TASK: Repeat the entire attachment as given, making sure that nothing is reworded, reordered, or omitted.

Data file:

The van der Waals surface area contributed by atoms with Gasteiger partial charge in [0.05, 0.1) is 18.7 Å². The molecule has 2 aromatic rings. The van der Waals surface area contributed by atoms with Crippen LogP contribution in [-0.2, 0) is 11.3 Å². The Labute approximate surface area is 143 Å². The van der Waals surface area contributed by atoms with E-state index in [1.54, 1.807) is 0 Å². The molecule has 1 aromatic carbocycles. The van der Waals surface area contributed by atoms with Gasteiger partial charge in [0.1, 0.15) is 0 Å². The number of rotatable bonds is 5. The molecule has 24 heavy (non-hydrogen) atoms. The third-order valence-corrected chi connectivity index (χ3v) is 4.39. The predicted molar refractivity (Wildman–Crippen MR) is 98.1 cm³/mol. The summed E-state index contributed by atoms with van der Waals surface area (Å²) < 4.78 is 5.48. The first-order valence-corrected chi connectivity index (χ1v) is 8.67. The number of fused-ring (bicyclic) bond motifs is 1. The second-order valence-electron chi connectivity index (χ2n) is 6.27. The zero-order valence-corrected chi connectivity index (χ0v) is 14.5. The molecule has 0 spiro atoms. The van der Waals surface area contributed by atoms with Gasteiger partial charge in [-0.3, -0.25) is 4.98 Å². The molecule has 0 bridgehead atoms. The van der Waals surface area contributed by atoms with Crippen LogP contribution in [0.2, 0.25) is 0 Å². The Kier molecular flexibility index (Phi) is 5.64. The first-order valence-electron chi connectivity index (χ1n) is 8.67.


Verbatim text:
The van der Waals surface area contributed by atoms with Gasteiger partial charge in [0.05, 0.1) is 18.7 Å². The molecule has 2 aromatic rings. The van der Waals surface area contributed by atoms with Crippen LogP contribution in [-0.2, 0) is 11.3 Å². The Labute approximate surface area is 143 Å². The van der Waals surface area contributed by atoms with E-state index in [1.54, 1.807) is 0 Å². The molecule has 1 aromatic carbocycles. The van der Waals surface area contributed by atoms with Gasteiger partial charge in [0.1, 0.15) is 0 Å². The number of rotatable bonds is 5. The molecule has 24 heavy (non-hydrogen) atoms. The third-order valence-corrected chi connectivity index (χ3v) is 4.39. The predicted molar refractivity (Wildman–Crippen MR) is 98.1 cm³/mol. The summed E-state index contributed by atoms with van der Waals surface area (Å²) < 4.78 is 5.48. The first-order valence-corrected chi connectivity index (χ1v) is 8.67. The number of fused-ring (bicyclic) bond motifs is 1. The second-order valence-electron chi connectivity index (χ2n) is 6.27. The zero-order valence-corrected chi connectivity index (χ0v) is 14.5. The molecule has 0 spiro atoms. The van der Waals surface area contributed by atoms with Gasteiger partial charge in [-0.3, -0.25) is 4.98 Å². The molecule has 0 bridgehead atoms. The van der Waals surface area contributed by atoms with Crippen LogP contribution in [0.2, 0.25) is 0 Å². The Kier molecular flexibility index (Phi) is 5.64. The first-order valence-electron chi connectivity index (χ1n) is 8.67.